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Ban biometrics from public spaces, EU data protection authorities recommend

More independence for oversight board sought
 

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The European Data Protection Supervisor (EDPS) and the European Data Protection Board (EDPB) have issued a call for a broad ban on biometrics for automated recognition in public spaces, as well as other situation where they say the technology’s use could lead to discrimination.

The opinion was delivered in response to the European Commission’s proposal for regulating artificial intelligence, and cites the “extremely high risk posed by remote biometric identification of individuals in publicly accessible spaces.” The call explicitly identifies not just live facial recognition, but also gait, fingerprints, DNA, voice and keystroke biometrics, calling for their ban in public spaces “in any context.”

The data protection authorities also call for a ban on biometrics-related applications that seek to categorize individuals based on ethnicity, gender, political or sexual orientation, or other areas protected from discrimination under Article 21 of the EU’s Charter of Fundamental Rights. Emotion recognition is also “highly undesirable,” according to the EDPS and EDPB, and should be banned except in some healthcare applications, as should any type of social scoring.

“Deploying remote biometric identification in publicly accessible spaces means the end of anonymity in those places,” state EDPB Chair Andrea Jelinek and EDPS Wojciech Wiewiórowski jointly. “Applications such as live facial recognition interfere with fundamental rights and freedoms to such an extent that they may call into question the essence of these rights and freedoms. This calls for an immediate application of the precautionary approach. A general ban on the use of facial recognition in publicly accessible areas is the necessary starting point if we want to preserve our freedoms and create a human-centric legal framework for AI. The proposed regulation should also prohibit any type of use of AI for social scoring, as it is against the EU fundamental values and can lead to discrimination.”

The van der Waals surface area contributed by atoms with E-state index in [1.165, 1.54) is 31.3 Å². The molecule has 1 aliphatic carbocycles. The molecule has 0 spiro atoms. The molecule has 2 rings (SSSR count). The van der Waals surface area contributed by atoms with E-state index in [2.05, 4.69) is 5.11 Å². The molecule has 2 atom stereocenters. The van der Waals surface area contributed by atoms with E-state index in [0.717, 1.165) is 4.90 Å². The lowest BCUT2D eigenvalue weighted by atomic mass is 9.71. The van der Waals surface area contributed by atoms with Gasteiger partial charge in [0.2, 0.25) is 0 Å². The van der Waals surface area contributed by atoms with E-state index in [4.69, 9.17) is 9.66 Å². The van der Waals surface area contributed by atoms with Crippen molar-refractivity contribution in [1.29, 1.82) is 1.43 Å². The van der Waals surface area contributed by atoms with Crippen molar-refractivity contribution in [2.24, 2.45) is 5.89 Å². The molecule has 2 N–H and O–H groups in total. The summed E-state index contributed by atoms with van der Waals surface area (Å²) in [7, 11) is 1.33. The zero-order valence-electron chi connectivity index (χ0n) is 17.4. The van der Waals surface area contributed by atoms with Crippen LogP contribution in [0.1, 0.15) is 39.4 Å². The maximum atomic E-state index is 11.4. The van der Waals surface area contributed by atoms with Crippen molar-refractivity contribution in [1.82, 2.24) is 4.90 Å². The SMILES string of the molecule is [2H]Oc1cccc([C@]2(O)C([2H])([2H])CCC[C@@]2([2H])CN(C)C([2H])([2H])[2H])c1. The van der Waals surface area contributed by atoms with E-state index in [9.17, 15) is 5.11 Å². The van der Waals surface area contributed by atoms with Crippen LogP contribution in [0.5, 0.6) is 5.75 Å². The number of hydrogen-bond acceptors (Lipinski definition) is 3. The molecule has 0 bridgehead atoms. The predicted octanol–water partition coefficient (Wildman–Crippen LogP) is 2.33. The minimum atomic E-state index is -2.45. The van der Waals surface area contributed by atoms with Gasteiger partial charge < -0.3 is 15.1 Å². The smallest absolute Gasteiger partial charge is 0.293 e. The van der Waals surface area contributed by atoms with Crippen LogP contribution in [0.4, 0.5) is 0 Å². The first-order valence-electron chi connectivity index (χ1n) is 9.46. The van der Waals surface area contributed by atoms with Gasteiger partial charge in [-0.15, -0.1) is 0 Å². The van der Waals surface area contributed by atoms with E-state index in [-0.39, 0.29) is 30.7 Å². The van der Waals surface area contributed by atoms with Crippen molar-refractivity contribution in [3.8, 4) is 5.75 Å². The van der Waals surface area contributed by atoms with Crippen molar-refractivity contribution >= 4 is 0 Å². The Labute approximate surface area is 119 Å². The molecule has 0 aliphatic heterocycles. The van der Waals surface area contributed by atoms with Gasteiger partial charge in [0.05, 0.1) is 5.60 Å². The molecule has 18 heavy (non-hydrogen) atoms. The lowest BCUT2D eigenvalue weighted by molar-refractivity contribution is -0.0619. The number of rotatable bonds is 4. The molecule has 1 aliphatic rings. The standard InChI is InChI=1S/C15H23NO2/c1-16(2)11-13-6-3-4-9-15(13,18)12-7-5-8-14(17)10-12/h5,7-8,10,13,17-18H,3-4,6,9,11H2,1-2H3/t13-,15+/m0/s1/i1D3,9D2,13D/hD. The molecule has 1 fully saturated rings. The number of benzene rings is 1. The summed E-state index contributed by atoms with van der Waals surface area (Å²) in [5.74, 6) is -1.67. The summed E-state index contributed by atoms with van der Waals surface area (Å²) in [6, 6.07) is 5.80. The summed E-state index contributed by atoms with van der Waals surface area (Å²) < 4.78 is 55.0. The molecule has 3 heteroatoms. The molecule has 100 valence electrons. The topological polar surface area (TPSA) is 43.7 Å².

Wiewiórowski has already signaled that the proposed AI framework does not go far enough in restricting public biometrics applications.

On the proposed oversight framework, the EDPS and EDPB welcome the role they would be given as an authority over surveillance systems, but seek further clarification, and say national data protection authorities should be designated as supervisory authorities for their respective countries.

The authorities also question the designation of the European Artificial Intelligence Board (EAIB), saying it would conflict with a needed body independent from political influence. The proposal therefore could be improved, they suggest, by giving the EAIB more autonomy.

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